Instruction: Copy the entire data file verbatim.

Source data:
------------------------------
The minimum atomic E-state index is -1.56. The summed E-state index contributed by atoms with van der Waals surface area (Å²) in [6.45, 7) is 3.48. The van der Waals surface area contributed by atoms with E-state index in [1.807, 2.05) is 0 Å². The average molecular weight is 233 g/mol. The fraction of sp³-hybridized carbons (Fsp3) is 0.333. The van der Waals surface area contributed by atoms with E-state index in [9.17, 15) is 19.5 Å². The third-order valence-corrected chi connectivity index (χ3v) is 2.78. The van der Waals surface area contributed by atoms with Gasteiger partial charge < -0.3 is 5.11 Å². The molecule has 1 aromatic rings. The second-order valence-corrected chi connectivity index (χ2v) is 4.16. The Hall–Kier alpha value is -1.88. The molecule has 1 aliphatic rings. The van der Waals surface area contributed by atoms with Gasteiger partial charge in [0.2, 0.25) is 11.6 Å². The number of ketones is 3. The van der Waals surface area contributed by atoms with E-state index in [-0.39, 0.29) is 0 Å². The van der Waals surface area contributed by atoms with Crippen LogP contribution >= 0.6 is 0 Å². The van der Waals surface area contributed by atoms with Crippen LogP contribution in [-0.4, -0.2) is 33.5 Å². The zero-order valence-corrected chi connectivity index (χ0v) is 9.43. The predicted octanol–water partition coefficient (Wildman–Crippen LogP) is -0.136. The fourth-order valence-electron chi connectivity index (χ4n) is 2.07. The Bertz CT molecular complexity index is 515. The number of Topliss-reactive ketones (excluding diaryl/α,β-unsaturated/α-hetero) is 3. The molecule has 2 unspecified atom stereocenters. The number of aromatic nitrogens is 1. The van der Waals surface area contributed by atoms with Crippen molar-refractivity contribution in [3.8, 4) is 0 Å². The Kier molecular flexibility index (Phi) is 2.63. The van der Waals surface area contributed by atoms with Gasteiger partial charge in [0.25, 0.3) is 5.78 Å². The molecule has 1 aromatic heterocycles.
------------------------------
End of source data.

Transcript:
The minimum atomic E-state index is -1.56. The summed E-state index contributed by atoms with van der Waals surface area (Å²) in [6.45, 7) is 3.48. The van der Waals surface area contributed by atoms with E-state index in [1.807, 2.05) is 0 Å². The average molecular weight is 233 g/mol. The fraction of sp³-hybridized carbons (Fsp3) is 0.333. The van der Waals surface area contributed by atoms with E-state index in [9.17, 15) is 19.5 Å². The third-order valence-corrected chi connectivity index (χ3v) is 2.78. The van der Waals surface area contributed by atoms with Gasteiger partial charge < -0.3 is 5.11 Å². The molecule has 1 aromatic rings. The second-order valence-corrected chi connectivity index (χ2v) is 4.16. The Hall–Kier alpha value is -1.88. The molecule has 1 aliphatic rings. The van der Waals surface area contributed by atoms with Gasteiger partial charge in [0.2, 0.25) is 11.6 Å². The number of ketones is 3. The van der Waals surface area contributed by atoms with E-state index in [-0.39, 0.29) is 0 Å². The van der Waals surface area contributed by atoms with Crippen LogP contribution >= 0.6 is 0 Å². The van der Waals surface area contributed by atoms with Crippen LogP contribution in [-0.4, -0.2) is 33.5 Å². The zero-order valence-corrected chi connectivity index (χ0v) is 9.43. The predicted octanol–water partition coefficient (Wildman–Crippen LogP) is -0.136. The fourth-order valence-electron chi connectivity index (χ4n) is 2.07. The Bertz CT molecular complexity index is 515. The number of Topliss-reactive ketones (excluding diaryl/α,β-unsaturated/α-hetero) is 3. The molecule has 2 unspecified atom stereocenters. The number of aromatic nitrogens is 1. The van der Waals surface area contributed by atoms with Crippen molar-refractivity contribution in [3.8, 4) is 0 Å². The Kier molecular flexibility index (Phi) is 2.63. The van der Waals surface area contributed by atoms with Gasteiger partial charge in [0.25, 0.3) is 5.78 Å². The molecule has 1 aromatic heterocycles.